Food for spirit and thought, but don‘t eat the pies
By Lucy Komisar
“His voice was soft, his manner mild
He seldom laughed but he often smiled
He‘d seen how civilized men behave
He never forgot and he never forgave
Not Sweeney Todd
The Demon Barber of Fleet Street…”
John Doyle‘s production of “Sweeney Todd” is a thrilling artistic achievement. The Stephen Sondheim (music and lyrics) – Hugh Wheeler (book) collaboration is a powerful political parable about how a corrupt, lascivious upper class oppresses the poor and powerless.
This is not the Harold Prince 1979 Broadway staging where Angela Lansbury, Len Cariou and Victor Garber went through their paces in story-book fashion. Not another theatrical fantasy. Not the John Doyle treatment, which has you on the edge of your seat.
Director-designer Doyle, whose revival was staged first in London, has stripped it of the Broadway scenery and mood. It is at the same time more stylized and more realistic.
Doyle likes actors who are also musicians. The cast, reduced in number from the original, remains on stage throughout, sitting on chairs at the back or sides, often playing instruments, when other players are in action. It makes you feel that they have stepped out of the play, not quite into the audience, but not quite enclosed in their characters.
The work is adapted from a 19th century legend that, by all accounts, was based on the true story of a psychopathic serial killer who did not have the social excuses of the character we see here.
It‘s 18th century London, a time of poverty that subjugated a vast underclass. Sweeney Todd is a barber who rebels and seeks vengeance against a powerful man who wronged him. His fury extends to the man‘s entire class and into homicidal madness.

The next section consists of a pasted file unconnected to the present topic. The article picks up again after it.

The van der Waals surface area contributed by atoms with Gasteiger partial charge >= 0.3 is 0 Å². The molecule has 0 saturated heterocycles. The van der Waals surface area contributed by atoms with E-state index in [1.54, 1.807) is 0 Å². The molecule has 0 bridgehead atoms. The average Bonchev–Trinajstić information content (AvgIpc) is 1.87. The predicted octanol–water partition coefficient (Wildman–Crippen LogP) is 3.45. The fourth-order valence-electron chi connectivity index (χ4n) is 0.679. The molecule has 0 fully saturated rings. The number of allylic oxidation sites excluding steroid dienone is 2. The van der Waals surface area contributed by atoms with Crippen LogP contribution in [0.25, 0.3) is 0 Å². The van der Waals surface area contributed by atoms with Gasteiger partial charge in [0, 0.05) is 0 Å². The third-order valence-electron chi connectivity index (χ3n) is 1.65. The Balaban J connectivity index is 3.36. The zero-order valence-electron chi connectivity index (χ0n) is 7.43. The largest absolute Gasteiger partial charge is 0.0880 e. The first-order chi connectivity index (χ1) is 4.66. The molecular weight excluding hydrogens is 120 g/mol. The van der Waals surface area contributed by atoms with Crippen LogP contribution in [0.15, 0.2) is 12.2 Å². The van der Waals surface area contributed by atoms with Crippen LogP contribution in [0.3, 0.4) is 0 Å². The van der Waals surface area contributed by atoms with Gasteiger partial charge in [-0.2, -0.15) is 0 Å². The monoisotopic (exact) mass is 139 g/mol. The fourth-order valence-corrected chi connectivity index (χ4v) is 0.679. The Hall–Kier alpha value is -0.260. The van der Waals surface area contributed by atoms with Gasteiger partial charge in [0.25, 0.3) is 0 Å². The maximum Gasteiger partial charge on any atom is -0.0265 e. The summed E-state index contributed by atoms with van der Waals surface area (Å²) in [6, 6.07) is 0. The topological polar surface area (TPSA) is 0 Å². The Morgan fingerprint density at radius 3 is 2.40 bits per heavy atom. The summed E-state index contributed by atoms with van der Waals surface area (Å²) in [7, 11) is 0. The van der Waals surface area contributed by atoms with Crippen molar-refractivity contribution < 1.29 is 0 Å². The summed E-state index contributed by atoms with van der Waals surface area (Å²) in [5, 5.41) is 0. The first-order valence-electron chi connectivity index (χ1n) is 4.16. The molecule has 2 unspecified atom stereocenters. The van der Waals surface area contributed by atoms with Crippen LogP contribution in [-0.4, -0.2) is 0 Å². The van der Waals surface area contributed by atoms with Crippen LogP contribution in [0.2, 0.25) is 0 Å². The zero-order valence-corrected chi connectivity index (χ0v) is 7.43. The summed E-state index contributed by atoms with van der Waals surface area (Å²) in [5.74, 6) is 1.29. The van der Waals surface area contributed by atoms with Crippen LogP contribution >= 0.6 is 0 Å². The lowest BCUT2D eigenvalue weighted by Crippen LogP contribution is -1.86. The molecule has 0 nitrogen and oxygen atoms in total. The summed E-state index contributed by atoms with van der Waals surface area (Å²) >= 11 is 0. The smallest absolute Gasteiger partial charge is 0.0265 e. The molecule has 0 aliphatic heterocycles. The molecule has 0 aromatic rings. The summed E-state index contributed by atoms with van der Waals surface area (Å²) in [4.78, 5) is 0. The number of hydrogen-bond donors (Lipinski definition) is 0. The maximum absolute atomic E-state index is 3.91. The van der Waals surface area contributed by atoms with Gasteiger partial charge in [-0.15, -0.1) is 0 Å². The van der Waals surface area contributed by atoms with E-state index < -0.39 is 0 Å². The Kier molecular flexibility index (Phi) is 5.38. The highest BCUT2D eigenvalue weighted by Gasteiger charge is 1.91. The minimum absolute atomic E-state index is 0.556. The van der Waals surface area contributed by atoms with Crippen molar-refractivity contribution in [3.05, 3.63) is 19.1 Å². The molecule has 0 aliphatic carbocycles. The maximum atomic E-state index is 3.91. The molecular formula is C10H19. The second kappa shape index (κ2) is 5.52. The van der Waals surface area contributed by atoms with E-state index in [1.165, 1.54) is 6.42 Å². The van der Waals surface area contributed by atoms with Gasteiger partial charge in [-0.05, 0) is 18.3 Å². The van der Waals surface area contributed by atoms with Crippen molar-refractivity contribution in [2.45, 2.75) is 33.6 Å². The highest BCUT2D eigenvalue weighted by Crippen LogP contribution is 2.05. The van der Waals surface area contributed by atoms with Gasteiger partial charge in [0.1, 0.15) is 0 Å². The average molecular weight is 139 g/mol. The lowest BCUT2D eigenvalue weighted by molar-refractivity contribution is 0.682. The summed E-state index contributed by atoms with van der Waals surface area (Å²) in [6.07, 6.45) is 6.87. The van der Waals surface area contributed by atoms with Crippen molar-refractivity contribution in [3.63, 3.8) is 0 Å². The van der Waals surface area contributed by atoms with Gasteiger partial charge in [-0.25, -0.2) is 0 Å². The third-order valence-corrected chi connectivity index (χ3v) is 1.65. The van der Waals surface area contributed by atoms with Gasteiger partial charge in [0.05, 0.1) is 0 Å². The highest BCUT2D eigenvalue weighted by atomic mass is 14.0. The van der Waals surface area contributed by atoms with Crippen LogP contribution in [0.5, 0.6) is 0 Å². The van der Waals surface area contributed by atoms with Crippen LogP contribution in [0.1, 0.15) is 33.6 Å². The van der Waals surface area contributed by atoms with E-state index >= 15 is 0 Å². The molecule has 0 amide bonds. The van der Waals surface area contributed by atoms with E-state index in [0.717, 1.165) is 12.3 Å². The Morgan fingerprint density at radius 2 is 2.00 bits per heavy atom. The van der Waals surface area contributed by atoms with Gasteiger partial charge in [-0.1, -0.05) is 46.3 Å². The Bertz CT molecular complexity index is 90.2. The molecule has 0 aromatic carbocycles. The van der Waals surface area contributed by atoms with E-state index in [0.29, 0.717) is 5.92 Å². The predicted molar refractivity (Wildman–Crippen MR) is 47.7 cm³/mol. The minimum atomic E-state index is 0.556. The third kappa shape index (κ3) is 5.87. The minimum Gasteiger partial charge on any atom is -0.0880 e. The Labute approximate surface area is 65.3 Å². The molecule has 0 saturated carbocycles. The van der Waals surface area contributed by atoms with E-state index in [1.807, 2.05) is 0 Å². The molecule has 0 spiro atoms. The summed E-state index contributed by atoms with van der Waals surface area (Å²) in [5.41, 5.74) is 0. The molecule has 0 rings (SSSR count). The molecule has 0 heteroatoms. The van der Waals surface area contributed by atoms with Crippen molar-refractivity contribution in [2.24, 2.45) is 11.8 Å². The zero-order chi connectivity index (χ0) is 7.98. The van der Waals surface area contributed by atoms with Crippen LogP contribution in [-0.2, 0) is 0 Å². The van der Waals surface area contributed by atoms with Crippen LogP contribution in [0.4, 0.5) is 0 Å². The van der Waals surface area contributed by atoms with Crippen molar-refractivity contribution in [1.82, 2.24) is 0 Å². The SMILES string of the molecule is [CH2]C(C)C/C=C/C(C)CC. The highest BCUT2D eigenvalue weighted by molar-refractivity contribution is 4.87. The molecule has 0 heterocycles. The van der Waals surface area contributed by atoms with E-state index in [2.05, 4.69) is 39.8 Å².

One has sympathy for Sweeney Todd (Michael Cerveris) when he returns after having escaped from 15 years in the Australian Botany Bay penal colony. The corrupt Judge Turpin (Mark Jacoby) had transported him so he could get at his beautiful wife. Todd was saved by a young seaman, Anthony (Benjamin Magnuson), who pulled him from a raft. The survivor can think only of finding his wife, and of doing in the malefactor.
His partner in crime is Mrs. Lovett (Patty Lupone), a shop woman he knew from his past life, who now ekes out a bad living making meat pies nobody buys.
Doyle‘s jarring staging is a constant in-your-face reminder of the horrors of the tale. His stark modern dress, all in black and white, shatters the feeling of make-believe, the way a black and white film wipes out the fantasy of color.
“There‘s a hole in the world
Like a great black pit
and the vermin of the world inhabit it
And its morals aren‘t worth
what a pig could spit
And it goes by the name of London.”
Todd‘s politics are anti-establishment from the gut. He declares ironically, “There‘s no place like London.” It‘s where the immoral privileged few making mockery of the lowly. Where you see the cruelty of man, there‘s no justice for the powerless. “One is in his place, the other his foot in the other man‘s face.” “It‘s those below serving those above, now those above will serve those down below.” “The history of the world is who gets eaten and who gets to eat.” Out there men are devouring men, he declares.